CS301 GDB Solution Spring 2012

Suppose you are given a task to develop an electronic phone book in which you have to store names and phone numbers of employees of a company. The data structures available to you are linked list and Binary Search Tree (BST) and you have to choose only one data structure. Moreover, while selecting any data structure, you also have to keep in consideration insertion, deletion and search operations, because, the company can hire some new employees, search for an employee’s phone number and some old employees can also leave this company. Discuss which data structure do you think would be more suitable for the above discussed scenario. Also discuss the reason why would you prefer this data structure over the other?


A binary search tree will provide logarithmic searching which is pretty good. Insertions or deletions will be more costly because they may require some tree rebalancing.

For your linked list, are you still going to keep the data in order or just stuff the nodes one after another? If you are putting them in no order, retrieval will be slow (linear) and insertions and deletions still won’t be that fast. The problem with a linked list, if I remember correctly, is that you can’t jump in the middle of a linked list. You start at the root and go to the next node then the next, etc. So you really can’t perform a binary search or any kind of hashing on the data.

The most popular variation of the Binary Tree is the Binary Search Tree (BST). BSTs are used to quickly and efficiently search for an item in a collection. Say, for example, that you had a linked list of 1000 items, and you wanted to find if a single item exists within the list. You would be required to linearly look at every node starting from the beginning until you found it. If you’re lucky, you might find it at the beginning of the list. However, it might also be at the end of the list, which means that you must search every item before it.  This might not seem like such a big problem, especially nowadays with our super fast computers, but imagine if the list was much larger, and the search was repeated many times. Such searches frequently happen on web servers and huge databases, which makes the need for a much faster searching technique much more apparent. Binary Search Trees aim to Divide and Conquer the data, reducing the search time of the collection and making it several times faster than any linear sequential search.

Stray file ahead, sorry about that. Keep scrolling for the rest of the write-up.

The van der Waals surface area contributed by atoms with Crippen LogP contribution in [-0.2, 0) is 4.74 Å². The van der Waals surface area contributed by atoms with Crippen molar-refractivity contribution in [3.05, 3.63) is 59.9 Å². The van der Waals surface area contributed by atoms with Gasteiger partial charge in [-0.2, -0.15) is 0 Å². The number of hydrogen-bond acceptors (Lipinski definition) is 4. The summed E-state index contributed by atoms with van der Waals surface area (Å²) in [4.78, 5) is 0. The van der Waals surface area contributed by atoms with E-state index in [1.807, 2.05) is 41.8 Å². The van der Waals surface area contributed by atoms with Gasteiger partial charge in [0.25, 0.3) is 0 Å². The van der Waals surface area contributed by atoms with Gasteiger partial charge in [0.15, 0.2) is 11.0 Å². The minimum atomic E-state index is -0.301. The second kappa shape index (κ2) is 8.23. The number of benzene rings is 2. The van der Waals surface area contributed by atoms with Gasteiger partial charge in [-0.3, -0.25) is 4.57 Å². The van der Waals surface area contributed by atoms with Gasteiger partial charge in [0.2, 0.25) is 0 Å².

not sure there are necessarily hard and fast rules for this, so this is more than opinion (to a large extent). Consider this hypothetical program. Suppose you have an address book and want to store People objects somehow so that you can retrieve information about the person (name, age, address, etc) Suppose the key is the person’s name. (snowz) Now, as you might imagine, people are going to want to get Sue Johnson, Albert Zudo, Michael Allan, etc. in any order. So, from the perspective of a program, the order you will be retrieving data will be random. IMO, a tree structure would be better here than a linked list. For a linked list to get to Albert Zudo you are going to have to retrieve the data by going through every entry before Albert Zudo (all A’s, B’s, etc) For a tree structure you can use a binary search (http://en.wikipedia.org/wiki/Binary_search). A binary search essentially lets you eliminate half of the possible choices on each comparison. A linked list only lets you eliminate one.

Similarly with insertions, to add someone to the address book you can simply do a binary search to find the insertion point for a tree. For a linked list you have to go through each item to find it’s insertion points.